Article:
Mike Sokol
Editor

Michael,
Yes I think that installing a SoftStart unit on each air conditioner would do the trick. You should contact tech support at Micro-Air and tell them I sent you.

John
Guest
John

I have had and used the Easy Start for about 9 months. It just works great. Although the Honda 2k on eco mode will start the 15k btu Dometic AC most of the time, if there is a lot of humidity or at an altitude of 3k ft or more, it seems to struggle a bit. On the whole, this was a very good purchase and when on a 30amp connection, I can add a few more watts to the mix and not drop the load.

Mike Sokol
Editor

I have a really good feeling about the EasyStart technology. I’m still waiting on my demo 15K btu air conditioner from Dometic, but as soon as it arrives I’m ready to begin that experiment. Should be interesting.

Rory
Guest
Rory

Mike, I recently had fast start kits installed on my roof AC’s. I have found that they don’t require that sudden burst of power when the compressor kick in. I wonder why these “kits” are not standard equipment on RV roof AC’s. Will these be offered by manufacturers at least as an option in the future. My has eased my mind re: what appliances or electrical gadgets I have up and running when I turn on the AC.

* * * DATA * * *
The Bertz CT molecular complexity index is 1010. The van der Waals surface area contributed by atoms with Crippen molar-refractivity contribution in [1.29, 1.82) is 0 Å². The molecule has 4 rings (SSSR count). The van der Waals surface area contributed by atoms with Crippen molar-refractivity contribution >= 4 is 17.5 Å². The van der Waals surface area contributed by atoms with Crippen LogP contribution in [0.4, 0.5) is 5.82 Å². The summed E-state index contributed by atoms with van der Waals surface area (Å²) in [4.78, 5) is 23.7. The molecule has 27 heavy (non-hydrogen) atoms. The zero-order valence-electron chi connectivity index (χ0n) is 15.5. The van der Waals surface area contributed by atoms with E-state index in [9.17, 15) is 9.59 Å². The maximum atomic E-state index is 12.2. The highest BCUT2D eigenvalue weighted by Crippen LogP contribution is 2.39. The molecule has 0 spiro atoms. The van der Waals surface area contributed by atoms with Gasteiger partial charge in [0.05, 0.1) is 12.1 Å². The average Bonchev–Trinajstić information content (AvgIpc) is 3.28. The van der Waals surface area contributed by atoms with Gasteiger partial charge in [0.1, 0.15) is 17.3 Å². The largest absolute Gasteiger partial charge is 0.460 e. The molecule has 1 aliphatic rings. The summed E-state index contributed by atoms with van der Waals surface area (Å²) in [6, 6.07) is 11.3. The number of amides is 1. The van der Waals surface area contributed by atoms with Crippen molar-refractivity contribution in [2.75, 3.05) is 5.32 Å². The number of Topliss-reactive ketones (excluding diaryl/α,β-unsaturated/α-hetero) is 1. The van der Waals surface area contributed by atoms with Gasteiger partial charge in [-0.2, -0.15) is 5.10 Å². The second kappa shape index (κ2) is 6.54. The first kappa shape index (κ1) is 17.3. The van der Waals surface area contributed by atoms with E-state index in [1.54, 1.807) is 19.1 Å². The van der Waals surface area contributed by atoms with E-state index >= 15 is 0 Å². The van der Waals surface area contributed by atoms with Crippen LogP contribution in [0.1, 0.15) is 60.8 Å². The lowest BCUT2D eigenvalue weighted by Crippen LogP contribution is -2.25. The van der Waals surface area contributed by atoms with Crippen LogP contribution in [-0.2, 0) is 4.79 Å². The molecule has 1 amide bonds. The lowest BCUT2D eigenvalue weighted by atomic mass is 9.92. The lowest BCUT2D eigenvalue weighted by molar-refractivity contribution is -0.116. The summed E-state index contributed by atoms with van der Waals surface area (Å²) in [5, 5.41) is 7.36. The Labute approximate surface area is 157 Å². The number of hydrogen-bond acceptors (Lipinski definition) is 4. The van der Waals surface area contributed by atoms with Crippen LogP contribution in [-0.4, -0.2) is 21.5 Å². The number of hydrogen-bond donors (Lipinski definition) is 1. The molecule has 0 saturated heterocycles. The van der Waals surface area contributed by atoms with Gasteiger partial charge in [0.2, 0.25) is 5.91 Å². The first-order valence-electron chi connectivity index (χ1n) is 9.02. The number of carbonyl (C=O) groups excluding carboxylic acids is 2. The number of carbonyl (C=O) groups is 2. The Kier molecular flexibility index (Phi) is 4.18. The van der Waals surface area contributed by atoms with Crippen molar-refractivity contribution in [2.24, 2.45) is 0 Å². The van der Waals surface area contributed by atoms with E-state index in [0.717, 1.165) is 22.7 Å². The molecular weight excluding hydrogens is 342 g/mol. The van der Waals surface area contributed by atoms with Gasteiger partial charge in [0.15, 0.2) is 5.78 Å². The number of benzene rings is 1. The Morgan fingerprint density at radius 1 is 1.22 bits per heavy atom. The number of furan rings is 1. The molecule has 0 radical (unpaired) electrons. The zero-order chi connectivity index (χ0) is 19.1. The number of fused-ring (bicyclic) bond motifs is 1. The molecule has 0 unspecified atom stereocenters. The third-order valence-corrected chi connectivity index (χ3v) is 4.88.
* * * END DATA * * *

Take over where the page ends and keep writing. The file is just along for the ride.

Mike Sokol
Editor

It would make a lot of sense for RV rooftop air conditioner manufacturers to offer the EasyStart technology as an option, especially since it can allow the generator to be significantly smaller. Once I gather more information demonstrating how well this works, I’m sure that Micro-Air would be interested in producing an OEM version. as well.

Scott Rossell
Member
Scott Rossell

I’m currently able to run a 5,000 BTU window style air conditioner off my WEN 56125i inverter generator. It’s a minimal 1,000 watt/1,250 peak generator. Very small and quiet. BUT, it’s not just ANY air conditioner. It has a very high Energy Star rating of 12.2. Previous efforts with a different model with a rating of only 9.7 failed instantly. I’m also able to run this same air conditioner on my battery bank alone. It’s an 8-battery bank with approximately 1,200 amp hours total.

Irv
Guest
Irv

Mike, I had an Easy Start and it worked great on a Honda EU2000i but had it removed with a refund from Easy Start because moisture got inside and shorted it out in the following scenario: We drove from NC to AZ in November mostly on I-40 which has lots of elevation changes. Most of the trip was in rain, drizzle, fog. My guess is that the unit is waterproof when at a fixed elevation but not when it undergoes rapid elevation and temperature changes. (Up to 8000 feet) The case may have been “water proof” but it wasn’t humid… Read more »

Mike Sokol
Editor

Interesting. I’ll pass this onto their engineering department.

Chuck MacMahon
Guest
Chuck MacMahon

Hi Mike,